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Dialogue following No. 8.


Cox. Dear me! I think I begin to have some slight perception of your meaning. Ingenious creature! You disappeared - the suit of clothes was found -

Box. Exactly - and in one of the pockets of the coat, or the waistcoat, or the pantaloons - I forget which - there was also found a piece of paper, with these affecting farewell words:- ďThis is thy work, oh, Penelope Ann!Ē

Cox. Penelope Ann! (starts up, takes BOX by the arm and leads him slowly to front of stage) Penelope Ann?

Box. Penelope Ann!

Cox. Originally widow of William Wiggins?

Box. Widow of William Wiggins!

Cox. Proprietor of bathing machines?

Box. Proprietor of bathing machines!

Cox. At Margate?

Box. Ramsgate!

Cox. It must be she! And you, sir - you are Box - the lamented, long lost Box?

Box. I am!

Cox. And I was about to marry the interesting creature you so cruelly deceived.

Box. Ah! then you are Cox!

Cox. I am!

Box. I heard of it. I congratulate you - I give you joy! and now I think Iíll go and take a stroll. (going)

Cox. No you donít! (stopping him) Iíll not lose sight of you till Iíve restored you to the arms of your intended.

Box. My intended? You mean your intended.

Cox. No, sir - yours!

Box. How can she be my intended, now that I am drowned?

Cox. Youíre no such thing, sir! and I prefer presenting you to Penelope Ann. Permit me, then, to follow the generous impulse of my nature - I give her up to you.

Box. Benevolent being! I wouldnít rob you for the world. (going) Good morning, sir!

Cox. (seizing him) Stop!

Box. Unhand me, hatter! or I shall cast off the lamb and assume the lion!

Cox. Pooh! (snapping his fingers in BOXíS face)

Box. An insult! to my very face - under my very nose! (rubbing it) You know the consequences, sir - instant satisfaction, sir!

Cox. With all my heart, sir! (they go to fireplace R., and begin ringing bells violently, and pull down bell pulls)

Both. Bouncer! Bouncer!

BOUN. runs in, D.L.C., all three sing ďRataplanĒ and stop in the middle.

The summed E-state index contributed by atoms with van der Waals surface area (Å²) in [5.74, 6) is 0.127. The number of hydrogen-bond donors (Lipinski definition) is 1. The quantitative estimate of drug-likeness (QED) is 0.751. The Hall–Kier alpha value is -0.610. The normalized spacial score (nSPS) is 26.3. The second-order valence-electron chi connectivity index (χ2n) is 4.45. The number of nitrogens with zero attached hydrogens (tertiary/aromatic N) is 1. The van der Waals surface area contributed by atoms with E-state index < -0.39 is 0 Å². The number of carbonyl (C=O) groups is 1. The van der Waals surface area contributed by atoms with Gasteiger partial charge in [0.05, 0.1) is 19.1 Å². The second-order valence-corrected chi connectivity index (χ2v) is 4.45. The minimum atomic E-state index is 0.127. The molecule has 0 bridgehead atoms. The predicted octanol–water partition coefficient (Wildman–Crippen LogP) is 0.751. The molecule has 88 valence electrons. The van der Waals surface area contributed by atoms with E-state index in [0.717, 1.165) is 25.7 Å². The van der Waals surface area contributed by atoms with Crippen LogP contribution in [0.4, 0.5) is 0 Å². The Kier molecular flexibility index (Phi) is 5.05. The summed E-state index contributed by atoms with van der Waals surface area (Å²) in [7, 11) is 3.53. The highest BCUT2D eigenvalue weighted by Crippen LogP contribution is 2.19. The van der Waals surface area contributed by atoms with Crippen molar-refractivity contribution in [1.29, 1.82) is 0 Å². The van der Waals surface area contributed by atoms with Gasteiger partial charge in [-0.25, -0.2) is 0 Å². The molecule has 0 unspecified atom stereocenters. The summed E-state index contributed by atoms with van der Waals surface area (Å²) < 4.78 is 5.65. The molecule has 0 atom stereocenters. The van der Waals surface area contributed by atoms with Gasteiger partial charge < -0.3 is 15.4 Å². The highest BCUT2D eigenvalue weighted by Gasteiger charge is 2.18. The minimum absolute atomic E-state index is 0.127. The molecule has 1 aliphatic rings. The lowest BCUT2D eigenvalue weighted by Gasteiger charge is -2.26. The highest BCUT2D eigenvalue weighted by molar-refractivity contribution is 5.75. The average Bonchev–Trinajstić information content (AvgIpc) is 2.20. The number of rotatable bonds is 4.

Bouncer. What is it. gentlemen?

Box. Pistols for two!

Bouncer. Yes, sir. (going)

Cox. Stop! You donít mean to say, thoughtless and misguided militiaman, that you keep loaded firearms in the house.

Bouncer. Oh, no - theyíre not loaded.

Cox. Then produce the murderous weapons instantly. (Exit BOUN. L.C.)

Box. I say, sir!

Cox. Well, sir!

Box. Whatís your opinion of duelling, sir?

Cox. I think itís a barbarous practice, sir.

Box. So do I, sir. To be sure, I donít so much object to it when the pistols are not loaded.

Cox. No; I dare say that does make some difference.

Box. And yet, sir - on the other hand - doesnít it strike you as rather a waste of time, for two people to keep firing pistols at one another, with nothing in íem.

Cox. No, sir - no more than any other harmless recreation.

Box. Hark ye! Why do you object to marry Penelope Ann?

Cox. Because, as Iíve already observed, I canít abide her. Youíll be happy with her.

Box. Happy? me? With the consciousness that I have deprived you of such a treasure? No, no, Cox!

Cox. Donít think of me, Box - I shall be sufficiently rewarded by the knowledge of my Boxís happiness.

Box. Donít be absurd, sir.

Cox. Then donít you be ridiculous, sir.

Box. I wonít have her!

Cox. No more will I!

Box. I have it! Suppose we draw lots for the lady - eh, Mr. Cox?

Cox. Thatís fair enough, Mr. Box.

Box. Or, what say you to dice?

Cox. With all my heart! Dice by all means. (eagerly)

Box. (aside) Thatís lucky! Bouncerís nephew left a pair here yesterday. He sometimes persuades me to have a throw for a trifle, and as he always throws sixes, I suspect they are good ones. (goes to cupboard at R., and brings out dice-box)

Cox. (aside) Iíve no objection at all to dice. I lost one pound seventeen and sixpence at last Barnet Races, to a very gentlemanly looking man, who had a most peculiar knack of throwing sixes. I suspected they were loaded, so I gave him another half-crown and he gave me the dice. (takes dice out of his pocket - uses lucifer box as substitute for dice-box, which is on the table)

Box. Now then, sir!

Cox. Iím ready, sir! (they seat themselves at opposite sides of the table) Will you lead off, sir?

Box. As you please, sir. The lowest throw, of course, wins Penelope Ann?

Cox. Of course, sir!

Box. Very well, sir!

Cox. Very well, sir! (BOX rattling dice and throwing.)

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